No doubt about it — too-big-to-fail is a problem. It turns out, however, that it was also a problem in 1984, when Continental Illinois, the seventh-largest U.S. bank with a whopping $40 billion in assets, had to be rescued. It was a problem a few years later when the Fed quietly rescued Citicorp because of mountains of loans to Latin American governments that turned sour. It was a problem in 1998 when the Fed had to orchestrate the rescue of Long-Term Capital Management, a hedge fund with less than $5 billion in capital. And it was the reason behind the Fed’s 2007 rescue of Bear Stearns, with less than a quarter the size of its biggest Wall Street rivals.
A bank doesn’t have to have $1 trillion in assets to be too big to fail. Context matters. It depends on how much it has borrowed from, or lent to, other financial institutions. And it depends on the degree to which the banks are a counterparty on futures, credit-default swaps and other derivatives contracts.
The decision of whether an institution needs to be rescued also depends on the overall state of the market. When markets are strong, the failure of even a highly visible institution might be dismissed as a one-off event. But when markets are nervous, even the failure of a second-tier institution can spook investors and lenders to begin pulling back from all similar institutions, creating a contagion effect that can send global markets crashing.
Don’t infer that I think bank consolidation has been a good thing. There aren’t many who have railed against it in print for as long, or as consistently, as I have — to no particular effect, I might add. But repeal of Glass-Steagall has not been the key driver of this consolidation, which began long before 1999.
Excessive bank consolidation has left us with megabanks that are too large and complex to properly manage and regulate. The evidence is now overwhelming that top executives and directors and regulators are often clueless about risks deliberately taken and corners knowingly cut by people working under their direction. The chances of that happening grow with the size and complexity of the bank.
Perhaps more important is that consolidation has created the kind of oligopoly that has reduced price competition in the market for many financial services. That has allowed the industry to earn operating profits well above those of more competitive industries. And those excess profits — largely captured by the top executives, bankers and traders in the form of bonuses — create the perverse incentives to take excess risk and cut corners.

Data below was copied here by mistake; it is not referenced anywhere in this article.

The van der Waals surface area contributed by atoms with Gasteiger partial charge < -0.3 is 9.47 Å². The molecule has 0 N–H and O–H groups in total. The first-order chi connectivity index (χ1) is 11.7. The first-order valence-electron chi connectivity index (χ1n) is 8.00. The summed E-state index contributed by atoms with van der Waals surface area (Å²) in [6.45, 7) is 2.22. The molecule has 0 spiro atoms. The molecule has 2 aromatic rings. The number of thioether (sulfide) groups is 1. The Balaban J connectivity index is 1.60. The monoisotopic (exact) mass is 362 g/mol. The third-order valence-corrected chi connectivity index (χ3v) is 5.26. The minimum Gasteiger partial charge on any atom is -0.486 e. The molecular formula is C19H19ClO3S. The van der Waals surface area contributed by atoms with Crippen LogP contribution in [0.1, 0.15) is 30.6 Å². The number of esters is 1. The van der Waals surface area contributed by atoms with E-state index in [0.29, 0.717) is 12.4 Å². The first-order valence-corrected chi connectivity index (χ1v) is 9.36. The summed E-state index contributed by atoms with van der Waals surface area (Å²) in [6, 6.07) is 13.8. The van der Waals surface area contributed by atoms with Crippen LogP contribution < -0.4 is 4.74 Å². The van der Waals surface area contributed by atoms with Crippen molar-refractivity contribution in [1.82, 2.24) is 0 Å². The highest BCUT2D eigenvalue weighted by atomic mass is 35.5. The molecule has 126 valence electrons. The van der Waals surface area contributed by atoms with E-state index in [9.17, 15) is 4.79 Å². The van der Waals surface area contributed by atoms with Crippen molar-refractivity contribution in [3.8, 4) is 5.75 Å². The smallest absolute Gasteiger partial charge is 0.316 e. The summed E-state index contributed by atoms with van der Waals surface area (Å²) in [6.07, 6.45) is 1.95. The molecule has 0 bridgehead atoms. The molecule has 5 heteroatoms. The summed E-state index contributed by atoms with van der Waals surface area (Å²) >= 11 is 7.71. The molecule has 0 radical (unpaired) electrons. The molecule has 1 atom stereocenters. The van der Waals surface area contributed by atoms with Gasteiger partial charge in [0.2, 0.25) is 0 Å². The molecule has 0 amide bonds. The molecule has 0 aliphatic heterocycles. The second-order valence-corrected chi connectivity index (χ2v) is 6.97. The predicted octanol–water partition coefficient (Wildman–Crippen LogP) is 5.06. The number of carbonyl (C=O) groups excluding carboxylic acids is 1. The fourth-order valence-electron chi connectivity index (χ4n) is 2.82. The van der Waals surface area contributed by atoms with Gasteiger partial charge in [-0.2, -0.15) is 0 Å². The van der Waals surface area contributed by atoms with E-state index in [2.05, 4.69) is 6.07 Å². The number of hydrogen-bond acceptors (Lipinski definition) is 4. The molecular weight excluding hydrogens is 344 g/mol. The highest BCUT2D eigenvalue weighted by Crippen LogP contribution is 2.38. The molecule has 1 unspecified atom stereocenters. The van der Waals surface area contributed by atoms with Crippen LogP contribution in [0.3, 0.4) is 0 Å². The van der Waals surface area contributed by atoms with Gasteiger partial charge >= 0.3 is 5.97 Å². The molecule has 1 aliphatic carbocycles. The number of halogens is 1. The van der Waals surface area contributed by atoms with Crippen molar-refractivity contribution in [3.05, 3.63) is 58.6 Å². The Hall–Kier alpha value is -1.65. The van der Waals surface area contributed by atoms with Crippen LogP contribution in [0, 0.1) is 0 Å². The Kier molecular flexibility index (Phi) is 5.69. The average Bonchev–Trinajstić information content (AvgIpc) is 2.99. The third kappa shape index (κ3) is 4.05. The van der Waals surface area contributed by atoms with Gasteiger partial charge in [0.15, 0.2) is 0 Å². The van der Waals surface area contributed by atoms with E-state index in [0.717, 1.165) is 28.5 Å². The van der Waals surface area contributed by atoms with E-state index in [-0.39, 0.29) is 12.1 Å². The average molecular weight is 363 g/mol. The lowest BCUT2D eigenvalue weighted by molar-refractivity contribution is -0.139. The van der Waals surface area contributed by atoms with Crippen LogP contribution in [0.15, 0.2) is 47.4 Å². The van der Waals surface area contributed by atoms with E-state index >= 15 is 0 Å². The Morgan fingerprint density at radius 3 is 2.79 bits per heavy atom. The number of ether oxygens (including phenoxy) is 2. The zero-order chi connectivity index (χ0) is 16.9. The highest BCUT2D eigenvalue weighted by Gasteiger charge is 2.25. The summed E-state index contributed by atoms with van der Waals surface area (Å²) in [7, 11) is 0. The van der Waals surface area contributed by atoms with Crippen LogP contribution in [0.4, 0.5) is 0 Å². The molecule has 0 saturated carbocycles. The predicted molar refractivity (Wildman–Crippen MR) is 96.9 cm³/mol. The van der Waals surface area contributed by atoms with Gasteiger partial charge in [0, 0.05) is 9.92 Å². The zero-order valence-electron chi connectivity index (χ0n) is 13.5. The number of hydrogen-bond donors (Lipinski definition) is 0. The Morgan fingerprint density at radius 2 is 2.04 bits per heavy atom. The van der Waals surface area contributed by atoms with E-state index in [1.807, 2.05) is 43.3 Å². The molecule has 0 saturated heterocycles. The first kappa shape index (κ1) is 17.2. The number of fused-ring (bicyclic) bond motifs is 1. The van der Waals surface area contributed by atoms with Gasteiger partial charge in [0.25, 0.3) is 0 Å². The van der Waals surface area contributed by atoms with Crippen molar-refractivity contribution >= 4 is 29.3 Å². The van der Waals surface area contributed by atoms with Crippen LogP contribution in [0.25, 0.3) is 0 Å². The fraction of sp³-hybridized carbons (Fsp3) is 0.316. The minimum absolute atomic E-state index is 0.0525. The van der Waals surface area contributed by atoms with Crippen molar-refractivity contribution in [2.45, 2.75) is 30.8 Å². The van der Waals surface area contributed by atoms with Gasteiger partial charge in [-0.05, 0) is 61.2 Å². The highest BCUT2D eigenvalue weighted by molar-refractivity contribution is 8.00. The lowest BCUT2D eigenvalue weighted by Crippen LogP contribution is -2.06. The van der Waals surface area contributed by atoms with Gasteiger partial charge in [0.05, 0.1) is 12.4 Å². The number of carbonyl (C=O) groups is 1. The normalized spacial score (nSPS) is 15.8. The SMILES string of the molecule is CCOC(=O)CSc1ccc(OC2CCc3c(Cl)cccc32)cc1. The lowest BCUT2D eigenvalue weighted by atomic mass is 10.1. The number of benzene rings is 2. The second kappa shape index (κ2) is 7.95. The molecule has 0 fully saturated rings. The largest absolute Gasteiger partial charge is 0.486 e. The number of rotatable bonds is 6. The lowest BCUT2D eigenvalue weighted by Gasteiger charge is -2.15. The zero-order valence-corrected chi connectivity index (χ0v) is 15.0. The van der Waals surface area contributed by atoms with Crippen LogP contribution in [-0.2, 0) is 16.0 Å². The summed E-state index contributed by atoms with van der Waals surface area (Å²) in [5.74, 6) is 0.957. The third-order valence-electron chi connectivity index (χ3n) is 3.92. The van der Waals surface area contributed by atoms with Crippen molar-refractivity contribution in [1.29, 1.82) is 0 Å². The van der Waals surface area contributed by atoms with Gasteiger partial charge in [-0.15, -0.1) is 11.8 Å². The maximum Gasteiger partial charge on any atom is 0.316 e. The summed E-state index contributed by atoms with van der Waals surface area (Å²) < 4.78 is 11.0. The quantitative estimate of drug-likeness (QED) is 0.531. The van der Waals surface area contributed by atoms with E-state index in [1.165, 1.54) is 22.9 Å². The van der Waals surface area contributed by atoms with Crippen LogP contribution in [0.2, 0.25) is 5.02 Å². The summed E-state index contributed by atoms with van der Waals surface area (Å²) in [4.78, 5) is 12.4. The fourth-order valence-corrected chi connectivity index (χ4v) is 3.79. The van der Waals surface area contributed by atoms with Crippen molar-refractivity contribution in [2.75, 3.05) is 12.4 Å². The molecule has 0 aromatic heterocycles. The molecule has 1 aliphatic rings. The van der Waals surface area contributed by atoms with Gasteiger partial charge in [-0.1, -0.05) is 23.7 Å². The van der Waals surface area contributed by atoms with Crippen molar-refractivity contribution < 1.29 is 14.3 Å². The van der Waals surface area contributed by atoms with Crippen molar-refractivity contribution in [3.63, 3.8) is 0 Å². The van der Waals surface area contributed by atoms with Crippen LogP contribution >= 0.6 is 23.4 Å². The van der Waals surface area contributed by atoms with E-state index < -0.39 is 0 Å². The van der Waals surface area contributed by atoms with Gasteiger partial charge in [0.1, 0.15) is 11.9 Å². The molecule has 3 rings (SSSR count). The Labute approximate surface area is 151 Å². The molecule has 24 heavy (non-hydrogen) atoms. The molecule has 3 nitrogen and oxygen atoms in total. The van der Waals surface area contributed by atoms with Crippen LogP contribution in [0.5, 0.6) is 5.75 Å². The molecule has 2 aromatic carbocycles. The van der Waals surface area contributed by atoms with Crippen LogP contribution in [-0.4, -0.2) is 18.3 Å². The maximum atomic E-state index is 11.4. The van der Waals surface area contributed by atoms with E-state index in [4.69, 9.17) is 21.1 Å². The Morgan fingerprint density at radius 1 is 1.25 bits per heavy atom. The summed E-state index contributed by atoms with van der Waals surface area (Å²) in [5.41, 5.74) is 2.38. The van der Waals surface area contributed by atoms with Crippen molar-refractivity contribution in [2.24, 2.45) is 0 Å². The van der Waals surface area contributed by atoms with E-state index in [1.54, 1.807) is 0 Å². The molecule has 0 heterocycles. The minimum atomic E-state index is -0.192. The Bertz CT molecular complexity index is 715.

Any number of factors led to the recent financial crisis. At the top of the list — and rarely mentioned — is the willingness of our trading partners to finance our trade deficit with an artificially low interest rate and an artificially high exchange rate. And right behind it was the growth of a vast new shadow banking system largely outside the reach of regulators. Shoddy lenders, foolish borrowers and investors, greedy investment bankers, compromised appraisers and ratings analysts, clueless regulators — all of these were also part of the story — along with excessive consolidation.
I suppose even a screenwriter as gifted as Sorkin would find it impossible to boil all that down to a secondary storyline for his ripped-from-the-headlines TV drama. The problem with his pinning the blame on the repeal of Glass-Steagall, however, is that millions more Americans now believe it to be true.
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In last Sunday’s column, I wrote that congressional Republicans pressured the drug industry lobby to oust its president, former Republican congressman Billy Tauzin, because he had dared to strike a compromise deal with the Obama White House on health-care reform. Tauzin telephoned to say that while there was some political pushback, the decision to step down was his, based solely on a personality clash with the association’s chairman.